Music helped the UK get through lockdown, BPI data reveals

13 Apr 2021


Data published ahead of the BPI’s new All About the Music 2021 yearbook has revealed that music raised the nation’s spirits since the pandemic began.

The new data shows the impact music had on the UK throughout the 2020 lockdowns, and particularly the increase in music listening across Britain to aid in wellness, motivation and escapism.

From the data, new insights have been revealed that 28% of survey participants said they have listened to more music compared to life before lockdown, and only 11% of those surveyed said they have listened to less or no music at all. These results are in line with the BPI market update (January 4) that saw recorded music consumption increased by 8.2% in the UK in 2020, as 155 million albums or equivalent were streamed or purchased by music fans (including 139 billion audio streams, 16 million CDs, almost 5 million vinyl LPs, and over 150,000 cassettes).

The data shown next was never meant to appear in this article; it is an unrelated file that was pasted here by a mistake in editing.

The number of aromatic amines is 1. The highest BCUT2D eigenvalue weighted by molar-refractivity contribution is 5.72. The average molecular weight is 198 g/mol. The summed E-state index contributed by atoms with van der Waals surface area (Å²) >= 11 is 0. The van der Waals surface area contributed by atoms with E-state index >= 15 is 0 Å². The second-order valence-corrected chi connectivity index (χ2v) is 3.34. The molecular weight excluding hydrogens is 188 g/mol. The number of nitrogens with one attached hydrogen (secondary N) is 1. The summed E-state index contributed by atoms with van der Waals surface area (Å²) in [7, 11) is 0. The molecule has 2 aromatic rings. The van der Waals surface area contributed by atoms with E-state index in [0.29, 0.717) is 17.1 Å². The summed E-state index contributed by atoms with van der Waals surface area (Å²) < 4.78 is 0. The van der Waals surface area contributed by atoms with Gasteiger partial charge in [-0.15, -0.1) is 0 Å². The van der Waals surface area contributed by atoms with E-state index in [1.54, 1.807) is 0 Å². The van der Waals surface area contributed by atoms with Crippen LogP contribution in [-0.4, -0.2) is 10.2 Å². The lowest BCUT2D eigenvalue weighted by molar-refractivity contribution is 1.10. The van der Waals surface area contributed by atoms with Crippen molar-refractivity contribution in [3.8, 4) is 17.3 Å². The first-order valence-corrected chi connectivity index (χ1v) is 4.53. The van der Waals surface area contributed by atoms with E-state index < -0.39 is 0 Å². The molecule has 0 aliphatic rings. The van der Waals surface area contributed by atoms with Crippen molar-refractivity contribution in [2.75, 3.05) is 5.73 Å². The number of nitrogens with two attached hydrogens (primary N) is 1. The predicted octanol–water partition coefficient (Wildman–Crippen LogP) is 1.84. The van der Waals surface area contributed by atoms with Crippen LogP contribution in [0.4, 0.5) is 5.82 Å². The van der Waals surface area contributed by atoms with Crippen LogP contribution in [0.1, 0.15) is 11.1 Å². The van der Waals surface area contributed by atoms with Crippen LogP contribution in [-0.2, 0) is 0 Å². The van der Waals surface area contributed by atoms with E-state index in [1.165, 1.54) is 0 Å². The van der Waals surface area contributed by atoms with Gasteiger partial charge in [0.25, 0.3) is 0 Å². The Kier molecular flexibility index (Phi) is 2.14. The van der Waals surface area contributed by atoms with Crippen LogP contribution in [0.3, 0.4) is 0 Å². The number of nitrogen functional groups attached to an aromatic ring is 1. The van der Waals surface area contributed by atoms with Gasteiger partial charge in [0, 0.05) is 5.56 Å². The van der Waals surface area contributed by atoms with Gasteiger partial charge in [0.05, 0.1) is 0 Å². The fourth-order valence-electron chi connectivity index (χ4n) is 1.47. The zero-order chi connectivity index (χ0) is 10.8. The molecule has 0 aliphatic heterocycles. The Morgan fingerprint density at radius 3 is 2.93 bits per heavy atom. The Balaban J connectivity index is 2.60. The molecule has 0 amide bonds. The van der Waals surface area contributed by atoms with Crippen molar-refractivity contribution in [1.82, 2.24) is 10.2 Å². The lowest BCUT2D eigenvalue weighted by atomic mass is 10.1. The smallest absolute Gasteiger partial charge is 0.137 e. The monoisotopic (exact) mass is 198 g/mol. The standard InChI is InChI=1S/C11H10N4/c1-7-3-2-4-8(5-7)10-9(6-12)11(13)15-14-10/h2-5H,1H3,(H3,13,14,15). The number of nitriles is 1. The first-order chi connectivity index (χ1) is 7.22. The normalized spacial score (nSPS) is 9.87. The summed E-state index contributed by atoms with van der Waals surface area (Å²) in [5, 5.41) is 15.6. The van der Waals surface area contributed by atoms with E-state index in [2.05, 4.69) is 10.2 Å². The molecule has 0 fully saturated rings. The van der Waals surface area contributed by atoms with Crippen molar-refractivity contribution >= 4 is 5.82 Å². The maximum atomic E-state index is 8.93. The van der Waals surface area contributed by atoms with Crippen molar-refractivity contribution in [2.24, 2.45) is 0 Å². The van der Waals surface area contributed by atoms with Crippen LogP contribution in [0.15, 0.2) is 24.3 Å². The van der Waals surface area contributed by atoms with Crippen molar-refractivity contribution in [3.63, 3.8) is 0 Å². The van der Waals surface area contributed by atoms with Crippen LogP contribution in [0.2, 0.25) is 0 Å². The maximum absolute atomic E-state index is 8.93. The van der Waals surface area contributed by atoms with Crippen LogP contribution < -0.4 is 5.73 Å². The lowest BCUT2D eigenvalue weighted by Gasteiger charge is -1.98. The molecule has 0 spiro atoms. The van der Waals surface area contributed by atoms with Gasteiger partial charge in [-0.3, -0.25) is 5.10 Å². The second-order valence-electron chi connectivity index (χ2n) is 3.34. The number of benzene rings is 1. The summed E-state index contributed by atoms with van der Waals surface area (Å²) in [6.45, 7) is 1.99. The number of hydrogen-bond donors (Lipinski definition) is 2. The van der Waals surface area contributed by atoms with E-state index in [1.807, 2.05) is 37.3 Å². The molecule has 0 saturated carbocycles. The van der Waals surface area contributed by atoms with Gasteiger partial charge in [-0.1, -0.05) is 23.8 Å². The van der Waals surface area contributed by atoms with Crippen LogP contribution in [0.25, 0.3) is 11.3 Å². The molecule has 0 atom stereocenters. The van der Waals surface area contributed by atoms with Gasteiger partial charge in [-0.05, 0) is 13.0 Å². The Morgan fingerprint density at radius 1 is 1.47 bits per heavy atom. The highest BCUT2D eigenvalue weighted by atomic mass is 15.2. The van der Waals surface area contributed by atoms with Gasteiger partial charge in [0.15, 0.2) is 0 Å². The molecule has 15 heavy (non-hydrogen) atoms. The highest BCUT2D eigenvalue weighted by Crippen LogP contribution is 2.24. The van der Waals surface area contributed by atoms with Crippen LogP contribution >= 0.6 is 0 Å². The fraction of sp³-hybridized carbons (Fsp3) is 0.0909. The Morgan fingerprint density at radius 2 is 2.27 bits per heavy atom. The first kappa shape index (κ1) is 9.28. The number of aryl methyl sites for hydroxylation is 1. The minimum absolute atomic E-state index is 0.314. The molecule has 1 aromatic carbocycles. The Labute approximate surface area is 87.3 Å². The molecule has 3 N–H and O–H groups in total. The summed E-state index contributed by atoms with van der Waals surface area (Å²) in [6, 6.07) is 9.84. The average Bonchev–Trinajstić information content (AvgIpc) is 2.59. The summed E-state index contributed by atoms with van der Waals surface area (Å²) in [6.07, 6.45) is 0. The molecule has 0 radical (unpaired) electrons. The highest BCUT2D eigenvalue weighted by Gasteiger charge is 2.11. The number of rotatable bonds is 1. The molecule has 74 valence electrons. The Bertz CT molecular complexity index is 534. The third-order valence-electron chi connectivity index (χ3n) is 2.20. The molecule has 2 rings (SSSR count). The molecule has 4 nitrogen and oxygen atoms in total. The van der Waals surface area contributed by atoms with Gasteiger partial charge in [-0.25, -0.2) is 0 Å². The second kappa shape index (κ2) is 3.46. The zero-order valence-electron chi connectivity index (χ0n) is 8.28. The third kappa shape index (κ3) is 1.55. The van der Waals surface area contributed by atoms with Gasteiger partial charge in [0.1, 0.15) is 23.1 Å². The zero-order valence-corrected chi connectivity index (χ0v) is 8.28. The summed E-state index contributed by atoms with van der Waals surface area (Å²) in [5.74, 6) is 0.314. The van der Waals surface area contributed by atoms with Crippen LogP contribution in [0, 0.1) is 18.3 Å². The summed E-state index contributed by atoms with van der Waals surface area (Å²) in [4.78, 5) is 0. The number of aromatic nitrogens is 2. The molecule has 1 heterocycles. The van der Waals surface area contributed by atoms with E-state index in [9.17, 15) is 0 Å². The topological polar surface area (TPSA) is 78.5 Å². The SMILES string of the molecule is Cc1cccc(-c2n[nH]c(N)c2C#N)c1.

Overall the data found a trend in music contributing to the wellbeing of listeners as 50% of respondents listened to music to raise spirits; 94% stated it helped to lift their mood; 78% felt more motivated (this rose to 81% among women); 61% used music to exercise for longer durations, and 91% said listening to music gave them a sense of escapism from their problems.

Insights are based on data commissioned through AudienceNet’s Audiomonitor survey in November 20201, and are taken from All About the Music 2021 – the 42nd edition of the BPI Yearbook, which will be  published on 14 April.

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The Scottish Music Industry Association receives Regular Funding from Creative Scotland, the public body that supports the arts, screen and creative industries across all parts of Scotland on behalf of everyone who lives, works or visits here.

Creative Scotland distribute funding from the Scottish Government and The National Lottery.